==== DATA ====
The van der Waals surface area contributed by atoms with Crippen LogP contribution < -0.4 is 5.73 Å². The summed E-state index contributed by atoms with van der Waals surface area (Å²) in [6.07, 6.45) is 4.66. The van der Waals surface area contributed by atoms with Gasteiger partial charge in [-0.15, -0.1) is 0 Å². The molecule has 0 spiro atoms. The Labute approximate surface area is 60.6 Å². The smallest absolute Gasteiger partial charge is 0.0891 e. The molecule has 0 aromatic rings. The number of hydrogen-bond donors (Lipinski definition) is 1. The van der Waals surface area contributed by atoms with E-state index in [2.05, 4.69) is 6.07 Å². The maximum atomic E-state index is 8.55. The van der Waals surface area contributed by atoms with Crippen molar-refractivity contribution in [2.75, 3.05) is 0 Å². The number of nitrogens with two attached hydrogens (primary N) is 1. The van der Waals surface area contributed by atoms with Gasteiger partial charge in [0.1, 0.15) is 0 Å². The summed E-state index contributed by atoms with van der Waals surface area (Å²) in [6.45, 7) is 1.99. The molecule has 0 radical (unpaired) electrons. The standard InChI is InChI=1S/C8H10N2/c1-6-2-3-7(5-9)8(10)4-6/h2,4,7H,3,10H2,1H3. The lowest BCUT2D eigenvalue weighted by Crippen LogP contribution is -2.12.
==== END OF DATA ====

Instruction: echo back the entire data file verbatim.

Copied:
The van der Waals surface area contributed by atoms with Crippen LogP contribution < -0.4 is 5.73 Å². The summed E-state index contributed by atoms with van der Waals surface area (Å²) in [6.07, 6.45) is 4.66. The van der Waals surface area contributed by atoms with Gasteiger partial charge in [-0.15, -0.1) is 0 Å². The molecule has 0 spiro atoms. The Labute approximate surface area is 60.6 Å². The smallest absolute Gasteiger partial charge is 0.0891 e. The molecule has 0 aromatic rings. The number of hydrogen-bond donors (Lipinski definition) is 1. The van der Waals surface area contributed by atoms with E-state index in [2.05, 4.69) is 6.07 Å². The maximum atomic E-state index is 8.55. The van der Waals surface area contributed by atoms with Crippen molar-refractivity contribution in [2.75, 3.05) is 0 Å². The number of nitrogens with two attached hydrogens (primary N) is 1. The van der Waals surface area contributed by atoms with Gasteiger partial charge in [0.1, 0.15) is 0 Å². The summed E-state index contributed by atoms with van der Waals surface area (Å²) in [6.45, 7) is 1.99. The molecule has 0 radical (unpaired) electrons. The standard InChI is InChI=1S/C8H10N2/c1-6-2-3-7(5-9)8(10)4-6/h2,4,7H,3,10H2,1H3. The lowest BCUT2D eigenvalue weighted by Crippen LogP contribution is -2.12.